Internationally, more than 100 bilateral agreements with governments, research institutes and universities throughout the world have given the University direct access to exciting new fonts of information and scholarship while expanding the cross-pollination of knowledge. Many of those agreements provide for exchanges which encourage faculty and student mobility as well as partnerships in a variety of academic pursuits. Currently, more than 200 University of Ottawa students study abroad every year while about 800 foreign students register at University of Ottawa.

With respect to international cooperation, the University has become increasingly involved in projects with an international dimension and in partnerships in the area of development. In fact, the University of Ottawa has been an active participant for more than 40 years in Canadian efforts to promote international assistance and development in Africa, Asia and Latin America.

Culturally, campus life is equally stimulating and diverse. The departments of Music, Theatre and Visual Arts provide a varied menu of concerts, plays and exhibitions. In addition, festivals, fairs, films, and public lectures of every description - many with an international flavour - and a full spectrum of interuniversity, intramural and recreational sports round out a busy program that makes the University a lively and vibrant place.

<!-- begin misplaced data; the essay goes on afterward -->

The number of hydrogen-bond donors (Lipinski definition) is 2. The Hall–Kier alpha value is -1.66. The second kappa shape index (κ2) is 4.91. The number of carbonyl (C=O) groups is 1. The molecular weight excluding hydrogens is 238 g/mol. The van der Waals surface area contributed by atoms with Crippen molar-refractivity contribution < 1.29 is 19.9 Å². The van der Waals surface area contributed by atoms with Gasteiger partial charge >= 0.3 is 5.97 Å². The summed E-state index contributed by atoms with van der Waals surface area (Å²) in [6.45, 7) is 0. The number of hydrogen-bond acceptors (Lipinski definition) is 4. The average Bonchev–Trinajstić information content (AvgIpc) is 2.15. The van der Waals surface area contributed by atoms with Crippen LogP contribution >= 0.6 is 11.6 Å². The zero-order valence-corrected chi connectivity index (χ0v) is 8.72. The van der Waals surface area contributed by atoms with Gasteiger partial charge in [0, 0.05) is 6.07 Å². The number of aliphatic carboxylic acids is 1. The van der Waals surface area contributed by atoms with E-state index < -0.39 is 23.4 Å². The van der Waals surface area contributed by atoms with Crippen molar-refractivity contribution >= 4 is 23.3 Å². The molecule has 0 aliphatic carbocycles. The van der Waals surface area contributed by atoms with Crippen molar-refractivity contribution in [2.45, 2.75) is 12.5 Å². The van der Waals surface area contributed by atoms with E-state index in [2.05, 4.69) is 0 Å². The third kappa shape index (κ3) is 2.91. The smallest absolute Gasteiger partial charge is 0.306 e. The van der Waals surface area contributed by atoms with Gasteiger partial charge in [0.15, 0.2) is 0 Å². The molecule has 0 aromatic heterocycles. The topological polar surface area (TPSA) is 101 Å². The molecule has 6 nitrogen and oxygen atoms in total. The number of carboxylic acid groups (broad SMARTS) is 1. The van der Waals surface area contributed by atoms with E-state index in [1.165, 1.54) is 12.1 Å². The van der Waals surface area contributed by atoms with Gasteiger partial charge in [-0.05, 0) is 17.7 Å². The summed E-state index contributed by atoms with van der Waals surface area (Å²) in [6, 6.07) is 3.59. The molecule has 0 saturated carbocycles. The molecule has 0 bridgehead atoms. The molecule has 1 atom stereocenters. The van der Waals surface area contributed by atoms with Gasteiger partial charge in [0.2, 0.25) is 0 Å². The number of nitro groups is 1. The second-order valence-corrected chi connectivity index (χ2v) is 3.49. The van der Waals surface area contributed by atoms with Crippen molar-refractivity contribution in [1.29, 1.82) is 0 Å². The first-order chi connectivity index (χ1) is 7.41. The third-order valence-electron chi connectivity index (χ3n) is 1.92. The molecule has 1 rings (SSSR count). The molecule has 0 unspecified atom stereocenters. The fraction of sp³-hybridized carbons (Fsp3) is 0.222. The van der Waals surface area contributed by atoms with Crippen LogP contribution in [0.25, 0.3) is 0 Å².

During its 160 years, the University of Ottawa has been intimately associated with Canada's evolution. It has witnessed Confederation, the creation of a National Capital and the onset of the industrial revolution in Canada. during the first half of the 20th century, it twice lent its support to Canada's national war effort and then reaped the benefits of the postwar boom which provided the means for a major expansion that made it possible for the University to become one of Canada's leading institutions of higher learning.

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Last updated: 2014.04.29